Seven years ago, Sébastien Lacombe erupted onto the scene with an authentic and warm folk-rock debut album titled Comme au cinéma. He launched his sophomore effort, Impressions humaines, in 2008, an album where his writing was still as delicate and endearing, but his compositions were definitely more pop and slick. His third, Territoires comes in the wake of a year-long trip to Senegal. A destabilizing, yet necessary exile.
“To me, if I don’t meet someone when I stop somewhere during a trip, it’s was not a good stop”
“It was a major life change for my wife and kids, and myself. We wanted to completely uproot ourselves and leave for two years. I left the comforts of city life for many reasons, the first of which was that I wanted to live a human-scale adventure. I craved exile, living elsewhere for a while. Plus, on an artistic level, my inspiration was gone. I’d totally run out of fuel. I was wondering what else I could contribute to the world of music. I was totally questioning the trade I chose. I needed new points of reference. And through the life experience a new project emerged: a new album.”
By adding touches of World Music (“Adouna”) and Electro arrangements (“D’où je viens”) to his rich folk palette, this third album is a proper portrait of his wanderlust (“Mr. Taximan”). It is the unadulterated product of Man’s two main sources of inspiration: travels and the people we meet in the process. “I love unexpected encounters. In Montréal, I was a creature of habit, a homebody. When you travel, your thirst for something new is reborn. That’s when you become more open-minded and seek human contact. It’s a kind of perpetual instability. It’s not hotel life, you meet everyday people. Your create a new bubble for yourself. I weakened myself by going to Senegal. I had no phon number, no friends. I had to talk to people to stay alive. No other choice. To me, if I don’t meet someone when I stop somewhere during a trip, it’s was not a good stop,” says the 40-year-old songwriter who won the Ma Première Place des Arts contest in 2003.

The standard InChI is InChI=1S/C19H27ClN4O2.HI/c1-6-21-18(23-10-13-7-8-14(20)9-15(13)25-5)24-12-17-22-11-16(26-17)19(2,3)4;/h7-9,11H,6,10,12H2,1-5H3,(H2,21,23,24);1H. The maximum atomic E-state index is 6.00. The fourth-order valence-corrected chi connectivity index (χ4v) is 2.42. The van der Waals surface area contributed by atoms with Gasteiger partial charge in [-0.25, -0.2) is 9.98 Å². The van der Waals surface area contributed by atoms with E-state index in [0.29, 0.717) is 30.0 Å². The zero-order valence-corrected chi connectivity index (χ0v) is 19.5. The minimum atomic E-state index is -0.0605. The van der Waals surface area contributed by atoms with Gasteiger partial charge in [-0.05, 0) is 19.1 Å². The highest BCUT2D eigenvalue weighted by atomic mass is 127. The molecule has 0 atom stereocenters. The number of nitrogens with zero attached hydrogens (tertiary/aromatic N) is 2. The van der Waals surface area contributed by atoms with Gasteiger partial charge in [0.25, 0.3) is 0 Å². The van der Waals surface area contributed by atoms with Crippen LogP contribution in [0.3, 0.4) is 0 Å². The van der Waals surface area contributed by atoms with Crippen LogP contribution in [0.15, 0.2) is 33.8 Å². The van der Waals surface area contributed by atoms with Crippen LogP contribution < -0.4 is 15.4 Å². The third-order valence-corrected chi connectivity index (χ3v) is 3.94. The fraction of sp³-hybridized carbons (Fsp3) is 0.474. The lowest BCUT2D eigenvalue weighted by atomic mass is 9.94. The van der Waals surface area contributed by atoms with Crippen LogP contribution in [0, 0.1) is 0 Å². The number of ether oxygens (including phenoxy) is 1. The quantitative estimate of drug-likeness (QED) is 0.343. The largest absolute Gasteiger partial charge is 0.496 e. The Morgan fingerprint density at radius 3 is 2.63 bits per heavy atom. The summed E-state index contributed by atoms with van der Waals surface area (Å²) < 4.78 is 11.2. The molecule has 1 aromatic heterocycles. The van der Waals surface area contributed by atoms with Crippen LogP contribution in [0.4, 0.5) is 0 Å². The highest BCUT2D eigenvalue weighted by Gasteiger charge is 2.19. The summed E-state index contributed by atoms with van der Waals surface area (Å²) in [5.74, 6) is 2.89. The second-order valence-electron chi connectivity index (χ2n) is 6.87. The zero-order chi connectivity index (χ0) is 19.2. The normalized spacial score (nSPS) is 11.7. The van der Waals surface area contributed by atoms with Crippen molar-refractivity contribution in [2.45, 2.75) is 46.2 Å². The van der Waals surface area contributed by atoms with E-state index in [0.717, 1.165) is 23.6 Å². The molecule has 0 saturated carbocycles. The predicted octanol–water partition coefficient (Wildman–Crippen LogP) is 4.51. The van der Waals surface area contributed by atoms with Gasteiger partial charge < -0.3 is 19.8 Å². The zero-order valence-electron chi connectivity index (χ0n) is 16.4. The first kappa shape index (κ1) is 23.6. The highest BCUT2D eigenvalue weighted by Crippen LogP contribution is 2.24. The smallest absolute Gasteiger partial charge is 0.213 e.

Now that this solid album is done, the tireless traveller is looking forward to working on his next stage show. One can clearly hear how excited he is about it. “The stage is increasingly important in our artistic lives. It cannot be ignored. That’s why my next peregrination will be a creative one. I came back from Senegal and other trips filled with images and I’d like to integrate them to my next show, which I intend to develop along three main axes: the French fact, travels and opening oneself to the world. I want to create a documentary/stage show and ask questions about where French fits in our modern world and in the music world. There will no doubt be an educational aspect to it all, even though I intend to remain in the realm of poetry,” says the creator.
This globe-trotting admirer of Félix Leclerc, Alain Bashung and Didier Awadi (leader of Senegalese Rap group Positive Black Soul) has a very down-to-earth—vision of what it means to be an artist in 2012. His only hope is to keep forging ahead in the realm of “la chanson francophone” while remaining open to any possibility. “My approach is dead simple: I’ll go where I’m invited. You shouldn’t overthink it. I’d love to export my music, but Québec remains my priority,” he says decisively.
Despite the fragility of a constantly evolving music business, Sébastien Lacombe does not intend to give up. Ever a hard worker, he remains lucid and knows he hasn’t said has last word yet. “It’s a fact that Québec artists work incredibly hard for very little revenue. We sometimes forget about it or simply don’t give a shit, but it’s still the truth of the matter. At the end of my African trip, I did ask myself why I should go on being a musician, and this is what I concluded: I haven’t yet reached the end of my adventure. As long as I have something to say, a message I need to share, and that it will be heard and appreciated—and that I will not hear that voice inside telling me to move on—I will carry on. Standing tall.”